Our Sovereign Wealth PlansMarch 19, 2008
By YOUSEF AL OTAIBA
WALL STREET JOURNAL
March 19, 2008; Page A16
Abu Dhabi, United Arab Emirates
For more than three decades, Abu Dhabi’s government investment organizations have been active and responsible participants in global financial markets. Representing patient and responsible capital, these professionally managed funds have generated outstanding long-term returns. By successfully investing the proceeds of a finite oil resource, the funds now provide an enduring annuity for the current and future benefit of the people of Abu Dhabi and the U.A.E.
But changes in global financial trends, the growth of new capital centers, and the emergence of alternative investment strategies have now precipitated questions about the objectives and methods of government investment funds. To provide reassurance, Abu Dhabi is working closely with the International Monetary Fund and other international financial institutions, governments and like-minded organizations to confirm a set of best practices.
Fundamentally, Abu Dhabi’s investment organizations are similar to pension funds, combining a strong focus on long-term capital returns with a clear benefit for the greater public good. Investment income generated by the individual investment groups has been, and will continue to be, used to improve the lives of the Emirati people.
The success in generating and wisely applying financial returns for the public good is directly linked to a clear set of principles that has guided Abu Dhabi’s investment organizations. Most basic are the focus on maximizing risk-adjusted returns, relative to well-established market indices; taking a long-term view; avoiding leverage; and investing in a well-diversified portfolio across asset classes, geographies and sectors. Furthermore, the leading investment organization, the Abu Dhabi Investment Authority (ADIA), has operated predominately as a passive investor, with the overwhelming share of its portfolio consisting of minority stakes in companies that have included no control rights, no board seats and no involvement in the management or direction of the receiving companies.
Another important principle has been to recruit and retain best-in-class financial professionals both as in-house and external managers. Notably, 80% of ADIA’s investments are managed by outside advisers. Most of ADIA’s in-house managers have also worked at leading global financial institutions in the U.S., Europe and Asia.
All of the Emirate’s investment organizations apply rigorous governance and accountability processes, with clear expectations on performance. To diversify risk and explore additional opportunities, new investment organizations have been established over time. Each of these organizations operates strictly as an individual entity, making independent, commercially driven investment decisions guided by their own strategic criteria.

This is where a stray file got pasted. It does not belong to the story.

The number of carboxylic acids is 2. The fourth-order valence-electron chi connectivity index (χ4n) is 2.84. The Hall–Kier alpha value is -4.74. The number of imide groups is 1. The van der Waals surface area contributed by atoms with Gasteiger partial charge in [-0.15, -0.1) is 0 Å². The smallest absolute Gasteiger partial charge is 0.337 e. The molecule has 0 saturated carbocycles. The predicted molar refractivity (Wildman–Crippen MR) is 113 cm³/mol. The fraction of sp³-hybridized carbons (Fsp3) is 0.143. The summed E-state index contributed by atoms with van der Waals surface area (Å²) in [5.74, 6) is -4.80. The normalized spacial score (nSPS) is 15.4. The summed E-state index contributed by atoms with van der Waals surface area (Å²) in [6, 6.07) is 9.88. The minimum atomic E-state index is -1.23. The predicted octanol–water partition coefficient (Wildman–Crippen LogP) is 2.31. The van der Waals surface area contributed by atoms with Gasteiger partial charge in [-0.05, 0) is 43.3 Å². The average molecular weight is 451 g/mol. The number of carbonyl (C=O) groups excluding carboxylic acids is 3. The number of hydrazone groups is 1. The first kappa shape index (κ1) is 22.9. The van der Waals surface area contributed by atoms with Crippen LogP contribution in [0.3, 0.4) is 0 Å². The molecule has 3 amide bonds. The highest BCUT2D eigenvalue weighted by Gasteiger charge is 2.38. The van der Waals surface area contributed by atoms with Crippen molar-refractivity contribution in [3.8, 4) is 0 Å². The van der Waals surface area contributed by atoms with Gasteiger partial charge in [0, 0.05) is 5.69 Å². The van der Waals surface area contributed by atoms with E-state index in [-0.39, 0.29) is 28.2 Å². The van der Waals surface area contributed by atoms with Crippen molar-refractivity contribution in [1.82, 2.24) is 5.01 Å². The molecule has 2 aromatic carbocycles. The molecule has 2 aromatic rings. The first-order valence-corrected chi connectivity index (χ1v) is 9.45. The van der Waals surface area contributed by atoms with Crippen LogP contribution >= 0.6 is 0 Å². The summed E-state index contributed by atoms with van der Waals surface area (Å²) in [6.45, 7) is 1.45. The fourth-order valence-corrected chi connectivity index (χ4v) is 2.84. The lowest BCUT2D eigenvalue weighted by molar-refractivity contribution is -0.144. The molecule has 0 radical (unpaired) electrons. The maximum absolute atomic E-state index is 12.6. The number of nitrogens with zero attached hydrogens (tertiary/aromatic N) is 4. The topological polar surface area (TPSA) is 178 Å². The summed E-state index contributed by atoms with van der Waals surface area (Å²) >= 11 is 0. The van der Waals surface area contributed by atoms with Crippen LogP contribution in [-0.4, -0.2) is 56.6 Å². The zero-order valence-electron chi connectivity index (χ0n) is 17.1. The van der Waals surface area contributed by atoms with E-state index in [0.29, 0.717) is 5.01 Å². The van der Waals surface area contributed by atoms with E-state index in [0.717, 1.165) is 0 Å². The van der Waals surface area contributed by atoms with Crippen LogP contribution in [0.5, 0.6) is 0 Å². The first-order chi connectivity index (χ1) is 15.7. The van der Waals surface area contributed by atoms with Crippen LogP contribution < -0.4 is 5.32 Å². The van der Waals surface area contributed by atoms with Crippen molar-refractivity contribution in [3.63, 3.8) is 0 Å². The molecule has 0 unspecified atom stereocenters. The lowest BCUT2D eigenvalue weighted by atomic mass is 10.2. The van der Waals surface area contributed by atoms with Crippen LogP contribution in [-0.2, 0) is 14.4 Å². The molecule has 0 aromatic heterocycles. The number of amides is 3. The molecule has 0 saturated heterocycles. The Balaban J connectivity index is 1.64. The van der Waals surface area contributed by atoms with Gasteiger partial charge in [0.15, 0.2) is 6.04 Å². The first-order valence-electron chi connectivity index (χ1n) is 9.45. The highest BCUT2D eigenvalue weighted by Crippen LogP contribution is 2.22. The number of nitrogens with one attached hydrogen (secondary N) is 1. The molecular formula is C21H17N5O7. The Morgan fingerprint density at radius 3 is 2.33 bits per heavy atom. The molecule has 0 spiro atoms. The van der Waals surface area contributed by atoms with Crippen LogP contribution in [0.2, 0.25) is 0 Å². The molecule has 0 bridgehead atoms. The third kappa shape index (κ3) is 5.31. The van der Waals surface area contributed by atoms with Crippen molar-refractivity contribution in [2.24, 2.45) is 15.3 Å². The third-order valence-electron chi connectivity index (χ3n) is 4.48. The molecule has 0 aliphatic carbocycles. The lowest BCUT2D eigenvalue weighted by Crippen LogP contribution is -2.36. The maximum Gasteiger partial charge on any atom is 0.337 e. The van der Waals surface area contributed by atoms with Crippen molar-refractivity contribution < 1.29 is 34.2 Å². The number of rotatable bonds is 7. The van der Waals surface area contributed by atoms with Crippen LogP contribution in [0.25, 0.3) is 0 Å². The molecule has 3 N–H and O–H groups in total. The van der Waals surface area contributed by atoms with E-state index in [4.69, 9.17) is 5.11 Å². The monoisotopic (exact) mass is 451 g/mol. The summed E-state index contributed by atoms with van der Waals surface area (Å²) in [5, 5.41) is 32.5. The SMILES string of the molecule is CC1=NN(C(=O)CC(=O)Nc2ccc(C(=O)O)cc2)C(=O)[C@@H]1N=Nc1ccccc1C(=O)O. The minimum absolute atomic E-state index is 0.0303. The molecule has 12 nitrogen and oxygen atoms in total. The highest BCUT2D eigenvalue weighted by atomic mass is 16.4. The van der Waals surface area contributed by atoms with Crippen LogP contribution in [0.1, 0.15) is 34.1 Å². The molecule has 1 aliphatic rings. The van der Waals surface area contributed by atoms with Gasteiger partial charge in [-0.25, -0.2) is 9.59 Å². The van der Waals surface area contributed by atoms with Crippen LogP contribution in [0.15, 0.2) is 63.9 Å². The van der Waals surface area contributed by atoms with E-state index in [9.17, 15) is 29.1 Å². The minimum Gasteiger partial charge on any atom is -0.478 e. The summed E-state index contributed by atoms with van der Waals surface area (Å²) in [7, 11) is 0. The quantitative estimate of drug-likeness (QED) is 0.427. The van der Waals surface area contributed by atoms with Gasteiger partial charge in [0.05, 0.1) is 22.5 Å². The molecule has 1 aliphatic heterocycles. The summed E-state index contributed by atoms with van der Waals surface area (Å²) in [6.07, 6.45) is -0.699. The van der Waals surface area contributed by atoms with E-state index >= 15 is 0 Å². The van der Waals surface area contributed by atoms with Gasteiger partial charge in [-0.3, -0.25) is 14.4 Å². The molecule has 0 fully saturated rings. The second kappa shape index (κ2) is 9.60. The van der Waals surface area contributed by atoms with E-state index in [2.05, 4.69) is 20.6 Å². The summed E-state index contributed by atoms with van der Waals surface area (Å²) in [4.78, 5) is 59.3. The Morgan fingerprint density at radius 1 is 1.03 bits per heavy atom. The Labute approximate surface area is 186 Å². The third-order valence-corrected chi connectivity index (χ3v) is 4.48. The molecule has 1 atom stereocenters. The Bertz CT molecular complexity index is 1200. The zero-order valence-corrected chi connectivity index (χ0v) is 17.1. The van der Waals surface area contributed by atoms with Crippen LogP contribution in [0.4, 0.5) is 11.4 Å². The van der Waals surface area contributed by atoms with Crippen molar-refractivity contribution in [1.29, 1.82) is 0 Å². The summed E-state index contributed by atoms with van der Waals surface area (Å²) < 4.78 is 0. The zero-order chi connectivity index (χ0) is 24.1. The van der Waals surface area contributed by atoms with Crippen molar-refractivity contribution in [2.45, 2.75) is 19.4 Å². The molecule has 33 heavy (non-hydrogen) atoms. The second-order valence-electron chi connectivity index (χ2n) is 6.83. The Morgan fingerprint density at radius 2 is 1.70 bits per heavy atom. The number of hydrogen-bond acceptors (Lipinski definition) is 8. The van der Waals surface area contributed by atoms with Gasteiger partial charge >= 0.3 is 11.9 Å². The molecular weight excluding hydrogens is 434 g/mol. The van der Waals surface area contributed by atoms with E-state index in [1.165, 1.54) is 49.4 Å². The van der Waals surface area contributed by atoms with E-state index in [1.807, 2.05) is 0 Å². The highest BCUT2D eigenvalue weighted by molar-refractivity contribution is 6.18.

Abu Dhabi’s investment organizations also meticulously follow all of the laws, regulations and rules of the countries and exchanges where they make investments, and meet all disclosure requirements of relevant government and regulatory bodies. There is acceptance of the need for increased scrutiny from governments of in-bound investments that have potential national security implications, so long as the process is clear, fair and timely. For example, Abu Dhabi’s investment organizations to date have been comfortable with the new review process in the United States, and remain committed to abiding by both the letter and the spirit of the new law.
It is important to be absolutely clear that the Abu Dhabi government has never and will never use its investment organizations or individual investments as a foreign-policy tool.
The benefits of Abu Dhabi’s approach to international investing have been widespread — not just delivering returns to the Emirate, but also to the global economy, by providing increased market liquidity, injecting capital for growth, expanding market access, creating jobs and encouraging a common global interest and commitment to mutual prosperity and prudent regulation.
To this end, even as the international community considers creating new guidelines for organizations that deploy government capital, there is a reciprocal responsibility on nations receiving these investments. The world community has a shared interest in ensuring that financial markets remain open, that investors playing by the rules are not discriminated against, and that the regulatory process remains transparent and predictable.
According to the U.S. Commerce Department, in 2006 the U.A.E. as a whole was the biggest export market for the U.S. in the Middle East and North Africa. Furthermore, the U.A.E. has a proven track record as a dependable participant in global affairs, making significant contributions to advance regional security, challenge extremism and fight terrorism. As a constituent of the U.A.E. Federation, Abu Dhabi welcomes international companies and investment and is eager to further liberalize trade regimes and grow cross-border trade.
In a world thirsty for liquidity, receiving nations should be mindful of the signals sent through protectionist rhetoric and rash regulation. The free flow of capital is as important as ever for the global economy. Nations investing and receiving government capital share a mutual interest in maintaining an open international investment climate in which all participants have confidence.
Mr. Otaiba is director of international affairs for the government of Abu Dhabi.Back to News